On the surface, cats are confident animals that show no fear. Alas, this is mere bravado. Most cats are bundles of nerves and anxiety, living in a near-constant state of fear. For a scared cat, hiding is instinctive, and many felines gravitate to dark places in such instances.
Cats hide in dark places to protect themselves from danger. While located in a dark place, a cat cannot be seen. Equally, superior vision in dim lighting means that it can react quickly to any threat. Cats may hide in dark corners from other pets or new humans in a home. Equally, the cat may be recovering from overstimulation, or even physical or emotional trauma.
While hiding is a way of life for domesticated cats, it should not come to define your pet. While all cats hide on occasion, they must also be comfortable in open space. If your cat spends more time in darkness than light, something may be amiss in its living environment.
Table of Contents:
- 1 Is Hiding Normal in Cats?
- 2 Why is My Cat Hiding Suddenly?
- 3 Tempting a Cat Out of Hiding
- 4 Is Hiding in Cats Worrying?
Is Hiding Normal in Cats?
If you have a cat, you will be familiar with the feline instinct to hide. In most cases, hiding is a natural way for cats to remove themselves from nerve-wracking situations. As explained by PLoS One, hiding greatly reduces the physical impact of stress on felines.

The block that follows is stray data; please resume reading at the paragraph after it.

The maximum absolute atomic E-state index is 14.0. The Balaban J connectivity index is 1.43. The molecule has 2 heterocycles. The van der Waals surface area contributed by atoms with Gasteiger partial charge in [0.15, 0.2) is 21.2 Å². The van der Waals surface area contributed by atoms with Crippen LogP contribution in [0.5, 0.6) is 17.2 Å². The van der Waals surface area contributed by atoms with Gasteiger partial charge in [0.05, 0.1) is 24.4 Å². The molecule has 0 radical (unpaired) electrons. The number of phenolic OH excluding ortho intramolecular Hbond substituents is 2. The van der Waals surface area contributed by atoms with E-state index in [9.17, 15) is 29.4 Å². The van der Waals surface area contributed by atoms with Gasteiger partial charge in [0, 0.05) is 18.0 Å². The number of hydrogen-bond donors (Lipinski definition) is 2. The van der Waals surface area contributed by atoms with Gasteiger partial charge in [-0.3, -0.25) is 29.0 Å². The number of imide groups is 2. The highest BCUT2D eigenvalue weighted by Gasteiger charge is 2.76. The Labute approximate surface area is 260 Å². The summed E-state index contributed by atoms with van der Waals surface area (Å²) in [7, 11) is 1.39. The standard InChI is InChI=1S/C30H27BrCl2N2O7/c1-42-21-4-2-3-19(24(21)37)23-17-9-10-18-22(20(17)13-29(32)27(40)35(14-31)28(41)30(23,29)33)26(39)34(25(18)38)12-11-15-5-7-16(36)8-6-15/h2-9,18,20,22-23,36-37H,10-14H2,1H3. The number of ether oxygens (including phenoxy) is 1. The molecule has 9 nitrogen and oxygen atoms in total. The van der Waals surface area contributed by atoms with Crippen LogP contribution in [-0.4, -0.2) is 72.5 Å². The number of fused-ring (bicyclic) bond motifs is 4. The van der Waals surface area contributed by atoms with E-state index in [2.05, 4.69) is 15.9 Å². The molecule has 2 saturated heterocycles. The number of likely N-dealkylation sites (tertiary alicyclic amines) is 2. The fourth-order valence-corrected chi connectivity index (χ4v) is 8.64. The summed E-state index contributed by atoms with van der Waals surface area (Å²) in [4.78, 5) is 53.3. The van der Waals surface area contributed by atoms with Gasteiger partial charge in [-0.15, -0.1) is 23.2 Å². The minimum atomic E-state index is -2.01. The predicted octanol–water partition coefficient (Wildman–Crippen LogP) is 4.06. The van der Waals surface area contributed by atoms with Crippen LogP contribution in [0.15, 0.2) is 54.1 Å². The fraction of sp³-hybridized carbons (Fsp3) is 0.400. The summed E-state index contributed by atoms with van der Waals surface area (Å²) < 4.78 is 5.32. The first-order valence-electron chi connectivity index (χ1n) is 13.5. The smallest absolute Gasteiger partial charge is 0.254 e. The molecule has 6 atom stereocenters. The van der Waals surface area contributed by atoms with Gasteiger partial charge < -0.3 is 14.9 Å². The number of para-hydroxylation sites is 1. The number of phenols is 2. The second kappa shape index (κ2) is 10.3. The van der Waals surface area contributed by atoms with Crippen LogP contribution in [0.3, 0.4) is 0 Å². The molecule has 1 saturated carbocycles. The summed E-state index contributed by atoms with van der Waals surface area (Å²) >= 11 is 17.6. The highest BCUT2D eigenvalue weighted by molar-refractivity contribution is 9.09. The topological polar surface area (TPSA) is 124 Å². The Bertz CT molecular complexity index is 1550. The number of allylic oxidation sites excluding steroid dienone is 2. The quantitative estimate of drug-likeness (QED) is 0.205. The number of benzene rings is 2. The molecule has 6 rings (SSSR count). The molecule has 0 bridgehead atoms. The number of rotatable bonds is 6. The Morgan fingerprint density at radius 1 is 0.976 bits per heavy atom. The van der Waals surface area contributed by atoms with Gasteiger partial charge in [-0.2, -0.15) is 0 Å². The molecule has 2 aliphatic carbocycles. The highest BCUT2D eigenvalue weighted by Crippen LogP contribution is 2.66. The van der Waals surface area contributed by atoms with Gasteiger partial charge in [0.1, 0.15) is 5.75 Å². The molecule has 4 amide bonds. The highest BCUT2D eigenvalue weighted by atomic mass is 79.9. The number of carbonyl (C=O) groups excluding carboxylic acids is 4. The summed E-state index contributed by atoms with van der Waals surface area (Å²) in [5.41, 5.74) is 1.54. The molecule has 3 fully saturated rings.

If you’re wondering what your cat could possibly have to be stressed about, it is everything. While cats appear bold and brassy, many domesticated felines are anxious. In addition to stress, cats can often grow overstimulated.
Some cats are more instinctively nervous than others, but all felines experience some measure of stress. This is born of the feline hunting instinct. While cats are natural predators, they understand they could just as easily become prey.
Over time, your cat should learn to trust you and feel safe in your home. Unfortunately, this can take time and patience. Even when you gain a cat’s trust, most felines will retain a hiding place. This is the cat’s, “safe space”, and must be respected.
Why Do Cats Hide in Dark Places?
Felines frequently prefer to hide in dark locations. “Why is my cat hiding in the corner?” is a common question posed by cat owners. Other locations that you’ll often find a cat hiding include:
- Under a bed or the sofa
- In a closet or drawer
- In a laundry hamper
- Under a blanket or behind curtains
- In a litter box, especially if hooded
Cats will choose a dark place as a hiding place for their protection. The darker a location, the harder it will be for the cat to be seen. The ability to conceal itself is important to any feline.